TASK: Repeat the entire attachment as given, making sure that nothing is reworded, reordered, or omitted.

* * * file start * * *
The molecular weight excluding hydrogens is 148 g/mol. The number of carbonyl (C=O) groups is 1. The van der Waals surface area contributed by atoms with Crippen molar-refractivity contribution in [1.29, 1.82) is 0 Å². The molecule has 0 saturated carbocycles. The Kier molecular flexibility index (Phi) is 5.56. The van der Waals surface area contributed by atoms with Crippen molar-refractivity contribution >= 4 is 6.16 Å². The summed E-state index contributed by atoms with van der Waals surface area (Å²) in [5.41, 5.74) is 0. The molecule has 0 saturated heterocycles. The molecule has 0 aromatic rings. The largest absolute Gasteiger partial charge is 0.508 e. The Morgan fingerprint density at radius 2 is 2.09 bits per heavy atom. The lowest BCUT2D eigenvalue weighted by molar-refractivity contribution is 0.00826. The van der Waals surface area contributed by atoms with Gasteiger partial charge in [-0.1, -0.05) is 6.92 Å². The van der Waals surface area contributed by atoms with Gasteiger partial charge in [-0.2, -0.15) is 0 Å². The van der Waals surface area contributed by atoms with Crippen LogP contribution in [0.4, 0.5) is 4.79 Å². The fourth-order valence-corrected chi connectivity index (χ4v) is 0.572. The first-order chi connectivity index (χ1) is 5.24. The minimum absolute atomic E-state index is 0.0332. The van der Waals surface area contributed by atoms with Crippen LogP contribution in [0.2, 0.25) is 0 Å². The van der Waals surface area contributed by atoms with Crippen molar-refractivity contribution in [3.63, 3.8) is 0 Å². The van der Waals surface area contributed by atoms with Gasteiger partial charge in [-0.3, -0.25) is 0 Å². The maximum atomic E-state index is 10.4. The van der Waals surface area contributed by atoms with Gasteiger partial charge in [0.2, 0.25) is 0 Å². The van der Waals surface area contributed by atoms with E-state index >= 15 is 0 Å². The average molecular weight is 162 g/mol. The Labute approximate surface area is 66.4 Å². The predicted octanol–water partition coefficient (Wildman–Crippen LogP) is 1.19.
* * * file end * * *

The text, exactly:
The molecular weight excluding hydrogens is 148 g/mol. The number of carbonyl (C=O) groups is 1. The van der Waals surface area contributed by atoms with Crippen molar-refractivity contribution in [1.29, 1.82) is 0 Å². The molecule has 0 saturated carbocycles. The Kier molecular flexibility index (Phi) is 5.56. The van der Waals surface area contributed by atoms with Crippen molar-refractivity contribution >= 4 is 6.16 Å². The summed E-state index contributed by atoms with van der Waals surface area (Å²) in [5.41, 5.74) is 0. The molecule has 0 saturated heterocycles. The molecule has 0 aromatic rings. The largest absolute Gasteiger partial charge is 0.508 e. The Morgan fingerprint density at radius 2 is 2.09 bits per heavy atom. The lowest BCUT2D eigenvalue weighted by molar-refractivity contribution is 0.00826. The van der Waals surface area contributed by atoms with Gasteiger partial charge in [-0.1, -0.05) is 6.92 Å². The van der Waals surface area contributed by atoms with Gasteiger partial charge in [-0.2, -0.15) is 0 Å². The van der Waals surface area contributed by atoms with Crippen LogP contribution in [0.4, 0.5) is 4.79 Å². The fourth-order valence-corrected chi connectivity index (χ4v) is 0.572. The first-order chi connectivity index (χ1) is 5.24. The minimum absolute atomic E-state index is 0.0332. The van der Waals surface area contributed by atoms with Crippen LogP contribution in [0.2, 0.25) is 0 Å². The van der Waals surface area contributed by atoms with Crippen molar-refractivity contribution in [3.63, 3.8) is 0 Å². The van der Waals surface area contributed by atoms with Gasteiger partial charge in [-0.3, -0.25) is 0 Å². The maximum atomic E-state index is 10.4. The van der Waals surface area contributed by atoms with Gasteiger partial charge in [0.2, 0.25) is 0 Å². The van der Waals surface area contributed by atoms with E-state index >= 15 is 0 Å². The average molecular weight is 162 g/mol. The Labute approximate surface area is 66.4 Å². The predicted octanol–water partition coefficient (Wildman–Crippen LogP) is 1.19.